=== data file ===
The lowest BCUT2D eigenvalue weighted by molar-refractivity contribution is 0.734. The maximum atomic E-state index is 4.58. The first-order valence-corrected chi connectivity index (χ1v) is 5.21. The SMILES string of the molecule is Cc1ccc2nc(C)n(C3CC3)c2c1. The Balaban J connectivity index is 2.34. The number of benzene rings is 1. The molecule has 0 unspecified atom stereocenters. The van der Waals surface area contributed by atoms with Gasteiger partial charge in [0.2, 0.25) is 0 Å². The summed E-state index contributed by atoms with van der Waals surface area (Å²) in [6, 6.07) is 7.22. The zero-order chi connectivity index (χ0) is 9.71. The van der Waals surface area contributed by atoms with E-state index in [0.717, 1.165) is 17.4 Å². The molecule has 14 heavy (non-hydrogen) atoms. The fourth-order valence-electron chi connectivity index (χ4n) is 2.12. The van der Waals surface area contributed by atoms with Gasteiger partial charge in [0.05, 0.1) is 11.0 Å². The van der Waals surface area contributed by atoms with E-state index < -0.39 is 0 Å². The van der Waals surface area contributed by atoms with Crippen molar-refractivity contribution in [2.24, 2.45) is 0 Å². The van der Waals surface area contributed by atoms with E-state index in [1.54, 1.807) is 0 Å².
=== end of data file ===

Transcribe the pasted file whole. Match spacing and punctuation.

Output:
The lowest BCUT2D eigenvalue weighted by molar-refractivity contribution is 0.734. The maximum atomic E-state index is 4.58. The first-order valence-corrected chi connectivity index (χ1v) is 5.21. The SMILES string of the molecule is Cc1ccc2nc(C)n(C3CC3)c2c1. The Balaban J connectivity index is 2.34. The number of benzene rings is 1. The molecule has 0 unspecified atom stereocenters. The van der Waals surface area contributed by atoms with Gasteiger partial charge in [0.2, 0.25) is 0 Å². The summed E-state index contributed by atoms with van der Waals surface area (Å²) in [6, 6.07) is 7.22. The zero-order chi connectivity index (χ0) is 9.71. The van der Waals surface area contributed by atoms with E-state index in [0.717, 1.165) is 17.4 Å². The molecule has 14 heavy (non-hydrogen) atoms. The fourth-order valence-electron chi connectivity index (χ4n) is 2.12. The van der Waals surface area contributed by atoms with Gasteiger partial charge in [0.05, 0.1) is 11.0 Å². The van der Waals surface area contributed by atoms with E-state index < -0.39 is 0 Å². The van der Waals surface area contributed by atoms with Crippen molar-refractivity contribution in [2.24, 2.45) is 0 Å². The van der Waals surface area contributed by atoms with E-state index in [1.54, 1.807) is 0 Å².